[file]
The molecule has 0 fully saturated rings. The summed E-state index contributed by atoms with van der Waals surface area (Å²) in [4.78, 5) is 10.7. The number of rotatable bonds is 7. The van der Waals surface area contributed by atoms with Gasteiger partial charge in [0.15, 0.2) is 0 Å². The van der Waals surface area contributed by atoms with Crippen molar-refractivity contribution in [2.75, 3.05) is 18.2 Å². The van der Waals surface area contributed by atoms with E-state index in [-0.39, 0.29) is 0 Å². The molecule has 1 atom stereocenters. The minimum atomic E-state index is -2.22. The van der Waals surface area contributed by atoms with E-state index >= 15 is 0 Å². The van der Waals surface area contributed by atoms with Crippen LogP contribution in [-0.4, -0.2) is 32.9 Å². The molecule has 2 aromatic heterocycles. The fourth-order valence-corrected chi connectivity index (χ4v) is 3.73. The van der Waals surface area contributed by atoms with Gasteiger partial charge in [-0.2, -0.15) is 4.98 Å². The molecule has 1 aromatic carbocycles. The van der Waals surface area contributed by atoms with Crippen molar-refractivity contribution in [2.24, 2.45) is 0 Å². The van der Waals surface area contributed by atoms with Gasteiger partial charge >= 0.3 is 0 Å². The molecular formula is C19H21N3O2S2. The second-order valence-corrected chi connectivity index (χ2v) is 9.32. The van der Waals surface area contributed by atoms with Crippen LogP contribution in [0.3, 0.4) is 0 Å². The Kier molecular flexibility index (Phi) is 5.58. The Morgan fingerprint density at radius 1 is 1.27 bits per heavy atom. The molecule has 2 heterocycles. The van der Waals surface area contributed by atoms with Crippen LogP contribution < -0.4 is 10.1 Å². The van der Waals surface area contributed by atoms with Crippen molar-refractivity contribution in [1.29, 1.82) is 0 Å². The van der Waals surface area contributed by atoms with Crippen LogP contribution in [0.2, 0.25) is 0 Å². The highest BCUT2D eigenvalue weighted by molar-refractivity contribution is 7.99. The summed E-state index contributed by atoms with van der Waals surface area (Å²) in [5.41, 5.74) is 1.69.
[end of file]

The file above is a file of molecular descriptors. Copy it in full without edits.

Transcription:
The molecule has 0 fully saturated rings. The summed E-state index contributed by atoms with van der Waals surface area (Å²) in [4.78, 5) is 10.7. The number of rotatable bonds is 7. The van der Waals surface area contributed by atoms with Gasteiger partial charge in [0.15, 0.2) is 0 Å². The van der Waals surface area contributed by atoms with Crippen molar-refractivity contribution in [2.75, 3.05) is 18.2 Å². The van der Waals surface area contributed by atoms with E-state index in [-0.39, 0.29) is 0 Å². The molecule has 1 atom stereocenters. The minimum atomic E-state index is -2.22. The van der Waals surface area contributed by atoms with E-state index >= 15 is 0 Å². The van der Waals surface area contributed by atoms with Crippen LogP contribution in [-0.4, -0.2) is 32.9 Å². The molecule has 2 aromatic heterocycles. The fourth-order valence-corrected chi connectivity index (χ4v) is 3.73. The van der Waals surface area contributed by atoms with Gasteiger partial charge in [-0.2, -0.15) is 4.98 Å². The molecule has 1 aromatic carbocycles. The van der Waals surface area contributed by atoms with Crippen molar-refractivity contribution in [2.24, 2.45) is 0 Å². The van der Waals surface area contributed by atoms with Gasteiger partial charge >= 0.3 is 0 Å². The molecular formula is C19H21N3O2S2. The second-order valence-corrected chi connectivity index (χ2v) is 9.32. The van der Waals surface area contributed by atoms with Crippen LogP contribution in [0.3, 0.4) is 0 Å². The Kier molecular flexibility index (Phi) is 5.58. The Morgan fingerprint density at radius 1 is 1.27 bits per heavy atom. The molecule has 2 heterocycles. The van der Waals surface area contributed by atoms with Crippen LogP contribution < -0.4 is 10.1 Å². The van der Waals surface area contributed by atoms with Crippen molar-refractivity contribution in [1.29, 1.82) is 0 Å². The van der Waals surface area contributed by atoms with Crippen LogP contribution in [0.2, 0.25) is 0 Å². The highest BCUT2D eigenvalue weighted by molar-refractivity contribution is 7.99. The summed E-state index contributed by atoms with van der Waals surface area (Å²) in [5.41, 5.74) is 1.69.